This tutorial looks fantastic! I have one Question before I start making changes to my forms.

    Is there a way to setup different Shipping cost depending on Zip Code, using this Guide?

    1. Dario
      Dario November 27, 2023 at 12:16 pm

      Hi Jesper, we’ve already followed via email. The closest we have is this snippet. A simple method for using a Calculated Product field (or User Defined Price field) as a shipping field.

    1. Samuel Bassah
      Samuel Bassah Staff September 27, 2023 at 8:54 am


      Only the GP Populate Anything Perk is required for this setup, so the Basic license should be enough.


  3. Malcolm Taite
    Malcolm Taite June 7, 2023 at 11:48 am

    Hi, Great tutorial!

    Would this work if I had a very large list of zip codes? For example 20,000?


    1. Dario
      Dario June 7, 2023 at 11:56 am

      Hi Malcolm, yes, it should work for a list of 20,000 zip codes 🔎.

      Here if you have any questions.

    1. Samuel Bassah
      Samuel Bassah Staff April 20, 2023 at 3:31 pm

      Hi Anjon,

      We currently do not have a snippet for “not in” condition. If you have an active Pro license, you can contact us via our support form and submit a snippet request for this.


  4. Jennifer Strumbel
    Jennifer Strumbel April 12, 2023 at 5:30 pm

    Is it possible to have multiple success messages?

    For example: Based on the zip code or zip code range, the success message would display different information. Only need one failure message but the success message would differ based on the zip code.

    1. Samuel Bassah
      Samuel Bassah Staff April 13, 2023 at 9:51 am

      Hi Jennifer,

      Since the text of the success message is within an HTML field, you can use multiple HTML Fields and set up the conditional logic them to show each based on specific zip codes.
      I hope this helps.


    BOUCHAIR November 16, 2022 at 1:42 pm

    Hello I need to check if the entered zip code begin as a zip code stored in database Example : We store in database : 44,55,60,72,… as zip codes

    Now I want to validate 44100, will this works ?

    Thank you

    1. Dario Space
      Dario Space November 16, 2022 at 1:54 pm


      Not exactly, because this tutorial populates from a Gravity Forms Entry. If you have the values saved on a Database table you will need to tweak it a bit for Populate Anything to populate the data from the Database instead. If you have an active Gravity Perks License, you can get in touch with us via our support form so can dig into this.


      BOUCHAIR November 17, 2022 at 3:57 pm

      Hello, Thank you for your reply, you haven’t understand me The data is populated via the Gravity form plugin, but i don’t add all the zip code (5 digits) but only the 2 first digits. When a customer try to valid a zip code (5 digits), the system must check if it begins by the good digits.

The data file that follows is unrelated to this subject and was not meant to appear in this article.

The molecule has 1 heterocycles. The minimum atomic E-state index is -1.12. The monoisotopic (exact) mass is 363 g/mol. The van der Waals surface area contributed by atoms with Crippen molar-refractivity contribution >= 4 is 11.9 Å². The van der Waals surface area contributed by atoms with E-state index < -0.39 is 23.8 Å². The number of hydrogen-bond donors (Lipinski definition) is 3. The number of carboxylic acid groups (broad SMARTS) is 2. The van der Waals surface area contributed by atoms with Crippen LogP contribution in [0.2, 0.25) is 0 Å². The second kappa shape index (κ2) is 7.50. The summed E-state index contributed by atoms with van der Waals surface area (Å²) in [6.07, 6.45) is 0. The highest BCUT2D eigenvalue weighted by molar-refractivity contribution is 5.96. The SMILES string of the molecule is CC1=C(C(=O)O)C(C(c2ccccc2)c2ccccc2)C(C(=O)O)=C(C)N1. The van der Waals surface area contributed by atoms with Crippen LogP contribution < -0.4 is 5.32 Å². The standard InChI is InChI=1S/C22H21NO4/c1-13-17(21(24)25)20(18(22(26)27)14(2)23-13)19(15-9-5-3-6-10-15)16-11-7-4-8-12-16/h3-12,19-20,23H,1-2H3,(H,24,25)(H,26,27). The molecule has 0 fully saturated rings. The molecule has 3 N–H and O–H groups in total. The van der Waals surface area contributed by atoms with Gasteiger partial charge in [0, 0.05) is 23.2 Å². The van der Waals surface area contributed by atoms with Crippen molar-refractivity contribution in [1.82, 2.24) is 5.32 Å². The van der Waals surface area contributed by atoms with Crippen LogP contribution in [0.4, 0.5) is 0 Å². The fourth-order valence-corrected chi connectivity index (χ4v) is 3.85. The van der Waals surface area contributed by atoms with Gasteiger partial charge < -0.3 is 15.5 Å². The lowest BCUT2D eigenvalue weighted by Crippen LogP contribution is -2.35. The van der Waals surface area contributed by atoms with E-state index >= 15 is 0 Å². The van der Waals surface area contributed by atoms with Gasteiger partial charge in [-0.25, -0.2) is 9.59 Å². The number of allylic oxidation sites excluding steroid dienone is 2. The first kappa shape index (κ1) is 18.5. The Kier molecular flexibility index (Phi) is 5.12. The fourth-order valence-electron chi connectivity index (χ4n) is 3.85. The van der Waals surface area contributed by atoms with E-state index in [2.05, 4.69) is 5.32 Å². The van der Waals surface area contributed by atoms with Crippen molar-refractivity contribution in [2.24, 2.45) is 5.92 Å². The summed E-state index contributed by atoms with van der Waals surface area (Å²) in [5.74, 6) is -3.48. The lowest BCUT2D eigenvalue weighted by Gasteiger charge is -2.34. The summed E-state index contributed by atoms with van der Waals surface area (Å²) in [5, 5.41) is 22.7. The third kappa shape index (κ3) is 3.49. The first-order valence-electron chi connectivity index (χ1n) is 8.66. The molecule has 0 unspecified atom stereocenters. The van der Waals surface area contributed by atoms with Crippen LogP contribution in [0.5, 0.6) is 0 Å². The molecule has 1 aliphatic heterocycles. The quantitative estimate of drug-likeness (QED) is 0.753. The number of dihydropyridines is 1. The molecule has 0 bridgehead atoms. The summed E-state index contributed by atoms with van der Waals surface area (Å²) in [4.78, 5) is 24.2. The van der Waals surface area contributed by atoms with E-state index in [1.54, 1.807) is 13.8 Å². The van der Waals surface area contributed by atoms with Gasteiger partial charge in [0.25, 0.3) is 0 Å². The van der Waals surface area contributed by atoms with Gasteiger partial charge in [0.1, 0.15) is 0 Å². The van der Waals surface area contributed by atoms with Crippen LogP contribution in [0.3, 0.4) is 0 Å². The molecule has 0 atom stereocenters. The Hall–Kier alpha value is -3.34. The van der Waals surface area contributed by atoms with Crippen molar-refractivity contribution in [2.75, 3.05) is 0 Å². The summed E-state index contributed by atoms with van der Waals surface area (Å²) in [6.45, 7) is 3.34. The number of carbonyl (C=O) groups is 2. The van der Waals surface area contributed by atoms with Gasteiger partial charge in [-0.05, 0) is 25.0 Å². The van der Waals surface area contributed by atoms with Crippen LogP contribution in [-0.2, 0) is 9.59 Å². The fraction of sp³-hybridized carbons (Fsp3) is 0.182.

Example: 44 added via gravity form and want to be able to validate 44100 Good (begins with 44), 95000 Not good (not begins with 44)

      If this is Ok, i will take a license.

  6. Ruslan
    Ruslan July 17, 2022 at 2:52 pm

    I am stuck on the first step. It says … and start submitting entries… where should I submit the entries?

    “Start by adding a Single Line Text field to your input form. Name it “Zip Code” or “Postal Code,” and start submitting entries. Enter a single zip code per entry.”

    1. Samuel Bassah
      Samuel Bassah Staff July 18, 2022 at 8:07 am

      Hi Ruslan,

      You can submit the entries by previewing the form on the backend and completing it one after the other.


  7. Marco van Wynbergen
    Marco van Wynbergen June 16, 2022 at 9:50 am

    I was wondering, isn’t the Alternate Approach much faster when you have a big list of zipcodes in stead of filling in every zipcode in single line field? My client has 100 zipcodes for instance. Or am I missing something here?

    1. Dario Space
      Dario Space June 16, 2022 at 9:58 am

      Hi Marco,

      Yes and no. With the IS IN operator, you will need to add the values in the Conditional Logic of the form. Evaluating Conditional Logic is much less performant than using Populate Anything.

      I hope this helps!


    2. Marco van Wynbergen
      Marco van Wynbergen June 17, 2022 at 7:49 am

      Forget this reply. I see it now. I was hoping to have an easy way to import a lot of zipcodes at once.


  8. Veronique Maury
    Veronique Maury May 10, 2022 at 3:19 am

    Excellent tutorial Scott! This give me a lot of idea on how to implement validation on all sorts of fields. Thanks!